This survey is part of a research project called ‘Modern Foreign Languages Research: Digital Mediations’ which was submitted to, and approved by, the King’s College Research Ethics committee under its Minimal Ethical Risk Registration Process (REC Reference Number: MR/17/18-280).

 If you have any questions, please contact Paul Spence at


Prepositional infinitives in Latin & Romance

by Keith Tse (Chinese University of Hong Kong)

Prepositional infinitives are an important type of clausal complementation in all Romance languages, especially the use of de-infinitive and ad-infinitive which are pan-Romance in their uses as non-finite clausal complements (Harris 1978:197-198, Vincent 1988:68-70, Ledgeway 2012a:179, cf. Meyer-Lübke 1900:426ff.). However, although Romance prepositional infinitives are widely attested across time and space, their Latin (or proto-Romance) origins are as yet unknown, since prepositional infinitives do not exist in Latin, apart from some very late and dubious examples which cannot be taken for granted (Diez 1876:201-202, Beardsley 1921:97). Nonetheless, there have been recent attempts to reconstruct proto-Romance prepositional infinitives, which are structurally equivalent to Latin prepositional gerunds/gerundives as suppletive markers of the oblique functions of the infinitive and the latter may be taken as precursors of the former (Schulte 2007:87ff).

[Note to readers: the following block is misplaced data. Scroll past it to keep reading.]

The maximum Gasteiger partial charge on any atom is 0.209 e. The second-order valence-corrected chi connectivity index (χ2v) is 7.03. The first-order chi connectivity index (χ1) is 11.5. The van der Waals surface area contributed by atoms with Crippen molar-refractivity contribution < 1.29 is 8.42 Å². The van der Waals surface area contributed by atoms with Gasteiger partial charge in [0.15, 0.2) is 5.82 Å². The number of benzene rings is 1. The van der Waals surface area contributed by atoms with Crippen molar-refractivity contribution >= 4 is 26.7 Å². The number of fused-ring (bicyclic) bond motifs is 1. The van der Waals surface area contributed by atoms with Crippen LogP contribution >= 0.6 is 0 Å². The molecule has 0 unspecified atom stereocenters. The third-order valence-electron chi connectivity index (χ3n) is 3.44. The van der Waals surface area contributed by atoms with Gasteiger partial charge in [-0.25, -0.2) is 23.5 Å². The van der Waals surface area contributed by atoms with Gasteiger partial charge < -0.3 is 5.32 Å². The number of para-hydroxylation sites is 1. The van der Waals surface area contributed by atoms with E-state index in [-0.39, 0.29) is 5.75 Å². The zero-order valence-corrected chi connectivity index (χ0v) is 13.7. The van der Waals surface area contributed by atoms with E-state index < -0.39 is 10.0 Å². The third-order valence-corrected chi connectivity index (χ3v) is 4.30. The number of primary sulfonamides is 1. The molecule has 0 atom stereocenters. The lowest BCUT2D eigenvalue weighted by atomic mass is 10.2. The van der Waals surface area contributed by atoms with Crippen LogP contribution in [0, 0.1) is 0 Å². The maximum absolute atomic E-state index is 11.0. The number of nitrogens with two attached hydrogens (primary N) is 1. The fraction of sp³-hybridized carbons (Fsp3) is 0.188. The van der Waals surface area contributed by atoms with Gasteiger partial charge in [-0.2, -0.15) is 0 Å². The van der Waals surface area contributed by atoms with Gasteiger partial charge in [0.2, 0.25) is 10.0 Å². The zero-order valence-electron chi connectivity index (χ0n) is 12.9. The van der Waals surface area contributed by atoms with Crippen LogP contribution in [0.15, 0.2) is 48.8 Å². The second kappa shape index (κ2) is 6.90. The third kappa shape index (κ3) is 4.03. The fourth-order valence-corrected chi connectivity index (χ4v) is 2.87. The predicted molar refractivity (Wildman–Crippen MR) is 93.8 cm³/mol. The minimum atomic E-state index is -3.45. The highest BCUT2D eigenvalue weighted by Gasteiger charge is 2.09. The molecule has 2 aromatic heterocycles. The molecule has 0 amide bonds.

In this post, I outline a proposal concerning the Latin origins for Romance prepositional infinitives whose diachronic formation displays striking parallels with and divergences from the famous English to-infinitive (Los 2005), a comparison of which raises new questions not only for non-finite complementation but also for mechanisms of syntactic change.

Prepositional complementation in Romance